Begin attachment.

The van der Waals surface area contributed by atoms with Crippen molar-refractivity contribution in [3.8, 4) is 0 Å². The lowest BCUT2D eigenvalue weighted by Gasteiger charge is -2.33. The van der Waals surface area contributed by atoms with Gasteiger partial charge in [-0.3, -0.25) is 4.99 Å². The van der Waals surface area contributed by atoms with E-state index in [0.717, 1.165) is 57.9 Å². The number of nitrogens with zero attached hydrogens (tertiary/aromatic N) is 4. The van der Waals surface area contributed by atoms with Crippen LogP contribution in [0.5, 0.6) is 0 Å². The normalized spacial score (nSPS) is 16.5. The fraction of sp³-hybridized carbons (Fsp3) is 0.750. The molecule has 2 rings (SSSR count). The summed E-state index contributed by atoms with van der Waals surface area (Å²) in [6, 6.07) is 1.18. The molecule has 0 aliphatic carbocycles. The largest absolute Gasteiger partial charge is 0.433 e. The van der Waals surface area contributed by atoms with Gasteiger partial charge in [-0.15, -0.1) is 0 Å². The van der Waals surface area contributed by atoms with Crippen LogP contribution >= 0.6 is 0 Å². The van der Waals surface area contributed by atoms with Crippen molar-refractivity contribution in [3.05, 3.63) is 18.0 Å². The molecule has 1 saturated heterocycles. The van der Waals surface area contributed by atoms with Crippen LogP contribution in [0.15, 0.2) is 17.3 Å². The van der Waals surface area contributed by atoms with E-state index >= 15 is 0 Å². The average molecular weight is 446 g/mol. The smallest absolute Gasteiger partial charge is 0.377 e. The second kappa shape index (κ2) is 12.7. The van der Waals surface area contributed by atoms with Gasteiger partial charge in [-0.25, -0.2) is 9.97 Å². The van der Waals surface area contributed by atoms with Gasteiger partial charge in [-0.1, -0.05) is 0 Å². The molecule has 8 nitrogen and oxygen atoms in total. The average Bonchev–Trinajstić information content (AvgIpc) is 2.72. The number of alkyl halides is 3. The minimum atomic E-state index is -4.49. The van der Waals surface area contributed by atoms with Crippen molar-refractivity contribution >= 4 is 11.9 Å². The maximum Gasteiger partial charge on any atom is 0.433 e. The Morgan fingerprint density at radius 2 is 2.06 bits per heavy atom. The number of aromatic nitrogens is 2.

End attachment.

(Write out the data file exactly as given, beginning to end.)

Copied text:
The van der Waals surface area contributed by atoms with Crippen molar-refractivity contribution in [3.8, 4) is 0 Å². The lowest BCUT2D eigenvalue weighted by Gasteiger charge is -2.33. The van der Waals surface area contributed by atoms with Gasteiger partial charge in [-0.3, -0.25) is 4.99 Å². The van der Waals surface area contributed by atoms with E-state index in [0.717, 1.165) is 57.9 Å². The number of nitrogens with zero attached hydrogens (tertiary/aromatic N) is 4. The van der Waals surface area contributed by atoms with Crippen LogP contribution in [0.5, 0.6) is 0 Å². The normalized spacial score (nSPS) is 16.5. The fraction of sp³-hybridized carbons (Fsp3) is 0.750. The molecule has 2 rings (SSSR count). The summed E-state index contributed by atoms with van der Waals surface area (Å²) in [6, 6.07) is 1.18. The molecule has 0 aliphatic carbocycles. The largest absolute Gasteiger partial charge is 0.433 e. The van der Waals surface area contributed by atoms with Gasteiger partial charge in [-0.15, -0.1) is 0 Å². The van der Waals surface area contributed by atoms with Crippen LogP contribution >= 0.6 is 0 Å². The van der Waals surface area contributed by atoms with Crippen molar-refractivity contribution in [3.05, 3.63) is 18.0 Å². The molecule has 1 saturated heterocycles. The van der Waals surface area contributed by atoms with Crippen LogP contribution in [0.15, 0.2) is 17.3 Å². The van der Waals surface area contributed by atoms with E-state index >= 15 is 0 Å². The average molecular weight is 446 g/mol. The smallest absolute Gasteiger partial charge is 0.377 e. The second kappa shape index (κ2) is 12.7. The van der Waals surface area contributed by atoms with Gasteiger partial charge in [-0.25, -0.2) is 9.97 Å². The van der Waals surface area contributed by atoms with Gasteiger partial charge in [-0.1, -0.05) is 0 Å². The molecule has 8 nitrogen and oxygen atoms in total. The average Bonchev–Trinajstić information content (AvgIpc) is 2.72. The number of alkyl halides is 3. The minimum atomic E-state index is -4.49. The van der Waals surface area contributed by atoms with Crippen molar-refractivity contribution >= 4 is 11.9 Å². The maximum Gasteiger partial charge on any atom is 0.433 e. The Morgan fingerprint density at radius 2 is 2.06 bits per heavy atom. The number of aromatic nitrogens is 2.